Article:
Investment decision
Financing decision
Dividend policy decision
Funds requirement decision

Traditional approach
Raising and administering of funds
Keep accurate financial records & prepare records

Has the following limitations

Ignored routine problems
ignored working capital financing
No allocation of funds.

Functions of FM

Investment Decision
Financing Decision
Dividend Policy decision
Liquidity Decision

Financial Management
Managerial activity concerned with planning and controlling of firms financial resources.

Business Finance

Acquisition of capital funds in meeting financial needs of the business.

3 A’s of Financial management

Anticipating Financial needs
Acquiring Financial resources
Allocating funds in business


Basic Principles of Cost Management

are revenues minus expenses.

Life cycle costing
considers the total cost of ownership, or development plus support costs, for a project.

Cash flow analysis
determines the estimated annual costs and benefits for a project and the resulting annual cash flow.

Learning curve theory
states that when many items are produced repetitively, the unit cost of those items decreases in a regular pattern as more units are produced.

are dollars included in a cost estimate to mitigate cost risk by allowing for future situations that are difficult to predict.

Contingency reserves
allow for future situations that may be partially planned for (sometimes called known unknowns) and are included in the project cost baseline.

Management reserves
allow for future situations that are unpredictable (sometimes called unknown unknowns).

the total amount of money being transferred into and out of a business, especially as affecting liquidity.

Cash flow is the movement of money into or out of a business, project, or financial product. It is usually measured during a specified, limited period of time.

cash flow is the difference in amount of cash available at the beginning of a period (opening balance) and the amount at the end of that period (closing balance). It is called positive if the closing balance is higher than the opening balance, otherwise called negative. Cash flow is increased by (1) selling more goods or services, (2) selling an asset, (3) reducing costs, (4) increasing the selling price, (5) collecting faster, (6) paying slower, (7) bringing in more equity, or (8) taking a loan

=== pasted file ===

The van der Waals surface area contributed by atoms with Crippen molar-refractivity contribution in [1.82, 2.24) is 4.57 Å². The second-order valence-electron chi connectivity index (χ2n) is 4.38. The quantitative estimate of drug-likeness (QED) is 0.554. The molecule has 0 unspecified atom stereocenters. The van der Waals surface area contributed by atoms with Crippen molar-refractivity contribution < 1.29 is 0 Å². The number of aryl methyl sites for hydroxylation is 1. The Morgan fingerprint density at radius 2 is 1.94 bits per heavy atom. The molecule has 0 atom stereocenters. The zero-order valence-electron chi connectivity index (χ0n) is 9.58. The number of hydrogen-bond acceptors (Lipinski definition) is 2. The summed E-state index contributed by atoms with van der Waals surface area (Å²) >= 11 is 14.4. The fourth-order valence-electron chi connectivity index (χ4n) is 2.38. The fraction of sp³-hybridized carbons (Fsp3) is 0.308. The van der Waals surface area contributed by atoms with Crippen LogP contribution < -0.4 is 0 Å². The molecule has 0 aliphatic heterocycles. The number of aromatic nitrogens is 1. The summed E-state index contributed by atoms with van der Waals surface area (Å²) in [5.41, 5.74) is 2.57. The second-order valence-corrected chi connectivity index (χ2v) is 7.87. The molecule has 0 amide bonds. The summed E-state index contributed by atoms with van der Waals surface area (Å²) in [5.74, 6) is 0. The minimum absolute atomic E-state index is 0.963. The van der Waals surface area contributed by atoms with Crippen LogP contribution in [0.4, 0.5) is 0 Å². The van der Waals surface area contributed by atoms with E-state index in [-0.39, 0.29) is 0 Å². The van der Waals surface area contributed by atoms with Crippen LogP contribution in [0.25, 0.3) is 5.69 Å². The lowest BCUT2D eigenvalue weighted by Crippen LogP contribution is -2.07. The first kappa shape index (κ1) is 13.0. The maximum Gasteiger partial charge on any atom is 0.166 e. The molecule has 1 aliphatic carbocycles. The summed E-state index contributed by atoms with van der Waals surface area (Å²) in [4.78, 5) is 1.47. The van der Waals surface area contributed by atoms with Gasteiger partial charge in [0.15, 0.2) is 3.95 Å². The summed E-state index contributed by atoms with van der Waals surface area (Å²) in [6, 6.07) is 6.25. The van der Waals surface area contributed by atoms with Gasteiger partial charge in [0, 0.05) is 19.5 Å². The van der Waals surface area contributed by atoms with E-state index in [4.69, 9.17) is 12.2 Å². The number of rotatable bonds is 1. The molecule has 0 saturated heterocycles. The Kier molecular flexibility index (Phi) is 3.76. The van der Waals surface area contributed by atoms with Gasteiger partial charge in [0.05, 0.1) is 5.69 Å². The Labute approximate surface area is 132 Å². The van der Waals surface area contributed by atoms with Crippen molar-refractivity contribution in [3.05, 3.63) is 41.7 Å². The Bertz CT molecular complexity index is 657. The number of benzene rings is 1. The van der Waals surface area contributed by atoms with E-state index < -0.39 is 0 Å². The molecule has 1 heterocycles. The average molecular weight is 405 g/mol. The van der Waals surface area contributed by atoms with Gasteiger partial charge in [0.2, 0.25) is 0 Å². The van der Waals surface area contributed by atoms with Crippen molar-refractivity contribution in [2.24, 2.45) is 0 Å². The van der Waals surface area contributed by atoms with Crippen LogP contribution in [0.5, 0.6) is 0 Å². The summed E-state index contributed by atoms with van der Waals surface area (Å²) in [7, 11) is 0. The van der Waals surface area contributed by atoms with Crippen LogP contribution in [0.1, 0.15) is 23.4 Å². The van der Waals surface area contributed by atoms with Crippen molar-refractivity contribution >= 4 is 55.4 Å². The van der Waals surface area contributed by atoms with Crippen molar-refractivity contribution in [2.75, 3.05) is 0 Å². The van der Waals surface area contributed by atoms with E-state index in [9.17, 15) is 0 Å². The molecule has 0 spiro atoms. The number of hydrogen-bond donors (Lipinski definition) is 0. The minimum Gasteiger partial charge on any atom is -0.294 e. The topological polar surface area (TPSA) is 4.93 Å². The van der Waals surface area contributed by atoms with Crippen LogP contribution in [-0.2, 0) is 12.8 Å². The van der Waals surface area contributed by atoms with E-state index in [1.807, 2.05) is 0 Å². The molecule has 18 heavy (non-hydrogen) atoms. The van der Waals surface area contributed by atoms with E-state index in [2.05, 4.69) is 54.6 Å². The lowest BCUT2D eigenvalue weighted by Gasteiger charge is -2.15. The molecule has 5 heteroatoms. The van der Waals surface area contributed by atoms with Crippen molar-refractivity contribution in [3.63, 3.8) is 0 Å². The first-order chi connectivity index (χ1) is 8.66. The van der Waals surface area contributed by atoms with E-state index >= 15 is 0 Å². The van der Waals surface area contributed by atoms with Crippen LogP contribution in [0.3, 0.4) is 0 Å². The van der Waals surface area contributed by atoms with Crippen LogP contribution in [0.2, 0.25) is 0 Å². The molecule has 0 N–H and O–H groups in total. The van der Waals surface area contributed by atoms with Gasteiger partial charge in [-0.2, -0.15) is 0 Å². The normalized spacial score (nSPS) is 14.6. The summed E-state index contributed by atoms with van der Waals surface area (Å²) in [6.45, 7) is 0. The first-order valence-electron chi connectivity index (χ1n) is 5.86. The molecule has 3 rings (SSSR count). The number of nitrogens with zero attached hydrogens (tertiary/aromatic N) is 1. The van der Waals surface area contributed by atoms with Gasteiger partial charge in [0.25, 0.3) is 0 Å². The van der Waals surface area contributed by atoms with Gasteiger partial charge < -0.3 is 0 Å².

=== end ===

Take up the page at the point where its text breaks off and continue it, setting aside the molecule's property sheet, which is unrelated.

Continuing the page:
Understand the importance of project cost management.

Explain basic project cost management principles, concepts, and terms.

Discuss different types of cost estimates and methods for preparing them.

Understand the processes involved in cost budgeting and preparing a cost estimate and budget for an information technology project.

Understand the benefits of earned value management and project portfolio management to assist in cost control.

Describe how project management software can assist in
project cost management.

In includes purchase price, installation cost, operating costs, maintenance and upgrade costs, and remaining (residual or salvage) value at the end of ownership or its useful life.

Capital budgeting, or investment appraisal, is the planning process used to determine whether an organization's long term investments such as new machinery, replacement machinery, new plants, new products, and research development projects are worth the funding of cash through the firm's capitalization
The decision made for the management of current asset that affects a firm's liquidity.

The ability to convert an asset to cash quickly. Also known as "marketability
Liquid assets include items such as accounts receivable, demand and time deposits, gilt edged securities. In some countries, precious metals (usually gold and silver) are also considered liquid assets. Also called quick asset.

The policy a company uses to decide how much it will pay out to shareholders in dividends.
Baselines are important input to number of project processes and outputs of many processes raise change request to these baselines.

Benchmark, Standard, Guideline and Baseline are different words that are used interchangeably in Management.

Schedule baseline
Cost baseline
Scope baseline
Quality baseline